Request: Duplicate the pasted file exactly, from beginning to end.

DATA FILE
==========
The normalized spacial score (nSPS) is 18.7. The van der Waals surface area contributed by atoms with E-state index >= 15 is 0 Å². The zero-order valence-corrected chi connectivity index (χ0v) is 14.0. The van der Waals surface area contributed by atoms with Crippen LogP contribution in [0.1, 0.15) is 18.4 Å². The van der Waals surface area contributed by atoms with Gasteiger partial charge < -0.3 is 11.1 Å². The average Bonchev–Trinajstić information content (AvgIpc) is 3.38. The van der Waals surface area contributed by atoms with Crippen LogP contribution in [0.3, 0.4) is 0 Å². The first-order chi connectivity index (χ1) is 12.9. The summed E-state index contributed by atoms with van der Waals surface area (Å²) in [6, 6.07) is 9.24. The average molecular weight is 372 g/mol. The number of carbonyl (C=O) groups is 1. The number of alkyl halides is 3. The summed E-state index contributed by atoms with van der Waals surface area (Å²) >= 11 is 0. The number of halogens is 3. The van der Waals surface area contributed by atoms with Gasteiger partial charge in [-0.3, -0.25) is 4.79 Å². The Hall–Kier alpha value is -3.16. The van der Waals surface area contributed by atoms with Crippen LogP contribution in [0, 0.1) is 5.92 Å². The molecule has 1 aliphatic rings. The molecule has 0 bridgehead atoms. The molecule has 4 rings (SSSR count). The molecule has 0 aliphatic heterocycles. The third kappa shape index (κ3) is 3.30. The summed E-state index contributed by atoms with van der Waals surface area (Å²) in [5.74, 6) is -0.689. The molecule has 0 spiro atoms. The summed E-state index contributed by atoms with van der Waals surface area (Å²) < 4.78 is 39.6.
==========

The normalized spacial score (nSPS) is 18.7. The van der Waals surface area contributed by atoms with E-state index >= 15 is 0 Å². The zero-order valence-corrected chi connectivity index (χ0v) is 14.0. The van der Waals surface area contributed by atoms with Crippen LogP contribution in [0.1, 0.15) is 18.4 Å². The van der Waals surface area contributed by atoms with Gasteiger partial charge < -0.3 is 11.1 Å². The average Bonchev–Trinajstić information content (AvgIpc) is 3.38. The van der Waals surface area contributed by atoms with Crippen LogP contribution in [0.3, 0.4) is 0 Å². The first-order chi connectivity index (χ1) is 12.9. The summed E-state index contributed by atoms with van der Waals surface area (Å²) in [6, 6.07) is 9.24. The average molecular weight is 372 g/mol. The number of carbonyl (C=O) groups is 1. The number of alkyl halides is 3. The summed E-state index contributed by atoms with van der Waals surface area (Å²) >= 11 is 0. The number of halogens is 3. The van der Waals surface area contributed by atoms with Gasteiger partial charge in [-0.3, -0.25) is 4.79 Å². The Hall–Kier alpha value is -3.16. The van der Waals surface area contributed by atoms with Crippen LogP contribution in [0, 0.1) is 5.92 Å². The molecule has 1 aliphatic rings. The molecule has 0 bridgehead atoms. The molecule has 4 rings (SSSR count). The molecule has 0 aliphatic heterocycles. The third kappa shape index (κ3) is 3.30. The summed E-state index contributed by atoms with van der Waals surface area (Å²) in [5.74, 6) is -0.689. The molecule has 0 spiro atoms. The summed E-state index contributed by atoms with van der Waals surface area (Å²) < 4.78 is 39.6.